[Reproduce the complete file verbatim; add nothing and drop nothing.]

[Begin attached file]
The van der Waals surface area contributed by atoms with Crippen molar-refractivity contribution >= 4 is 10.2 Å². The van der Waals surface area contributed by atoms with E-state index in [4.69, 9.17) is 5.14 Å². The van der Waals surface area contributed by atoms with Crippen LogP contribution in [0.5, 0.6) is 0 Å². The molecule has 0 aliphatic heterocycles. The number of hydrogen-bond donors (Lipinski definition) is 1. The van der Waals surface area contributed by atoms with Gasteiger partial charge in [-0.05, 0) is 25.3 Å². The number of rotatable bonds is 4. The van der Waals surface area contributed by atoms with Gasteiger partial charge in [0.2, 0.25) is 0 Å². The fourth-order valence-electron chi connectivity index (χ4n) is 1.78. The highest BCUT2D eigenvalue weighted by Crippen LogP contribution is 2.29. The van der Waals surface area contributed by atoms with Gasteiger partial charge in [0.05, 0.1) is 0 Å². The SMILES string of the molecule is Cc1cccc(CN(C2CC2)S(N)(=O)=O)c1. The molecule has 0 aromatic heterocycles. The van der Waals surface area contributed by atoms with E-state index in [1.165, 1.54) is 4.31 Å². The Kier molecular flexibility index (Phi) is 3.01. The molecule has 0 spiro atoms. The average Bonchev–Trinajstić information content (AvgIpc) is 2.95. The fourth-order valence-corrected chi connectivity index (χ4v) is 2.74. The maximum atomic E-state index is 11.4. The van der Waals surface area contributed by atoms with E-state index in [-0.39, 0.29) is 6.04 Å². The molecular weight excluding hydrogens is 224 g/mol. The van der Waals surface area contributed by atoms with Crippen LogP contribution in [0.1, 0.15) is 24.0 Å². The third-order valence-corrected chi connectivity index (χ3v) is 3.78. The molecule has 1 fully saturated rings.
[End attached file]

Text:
The van der Waals surface area contributed by atoms with Crippen molar-refractivity contribution >= 4 is 10.2 Å². The van der Waals surface area contributed by atoms with E-state index in [4.69, 9.17) is 5.14 Å². The van der Waals surface area contributed by atoms with Crippen LogP contribution in [0.5, 0.6) is 0 Å². The molecule has 0 aliphatic heterocycles. The number of hydrogen-bond donors (Lipinski definition) is 1. The van der Waals surface area contributed by atoms with Gasteiger partial charge in [-0.05, 0) is 25.3 Å². The number of rotatable bonds is 4. The van der Waals surface area contributed by atoms with Gasteiger partial charge in [0.2, 0.25) is 0 Å². The fourth-order valence-electron chi connectivity index (χ4n) is 1.78. The highest BCUT2D eigenvalue weighted by Crippen LogP contribution is 2.29. The van der Waals surface area contributed by atoms with Gasteiger partial charge in [0.05, 0.1) is 0 Å². The SMILES string of the molecule is Cc1cccc(CN(C2CC2)S(N)(=O)=O)c1. The molecule has 0 aromatic heterocycles. The van der Waals surface area contributed by atoms with E-state index in [1.165, 1.54) is 4.31 Å². The Kier molecular flexibility index (Phi) is 3.01. The molecule has 0 spiro atoms. The average Bonchev–Trinajstić information content (AvgIpc) is 2.95. The fourth-order valence-corrected chi connectivity index (χ4v) is 2.74. The maximum atomic E-state index is 11.4. The van der Waals surface area contributed by atoms with E-state index in [-0.39, 0.29) is 6.04 Å². The molecular weight excluding hydrogens is 224 g/mol. The van der Waals surface area contributed by atoms with Crippen LogP contribution in [0.1, 0.15) is 24.0 Å². The third-order valence-corrected chi connectivity index (χ3v) is 3.78. The molecule has 1 fully saturated rings.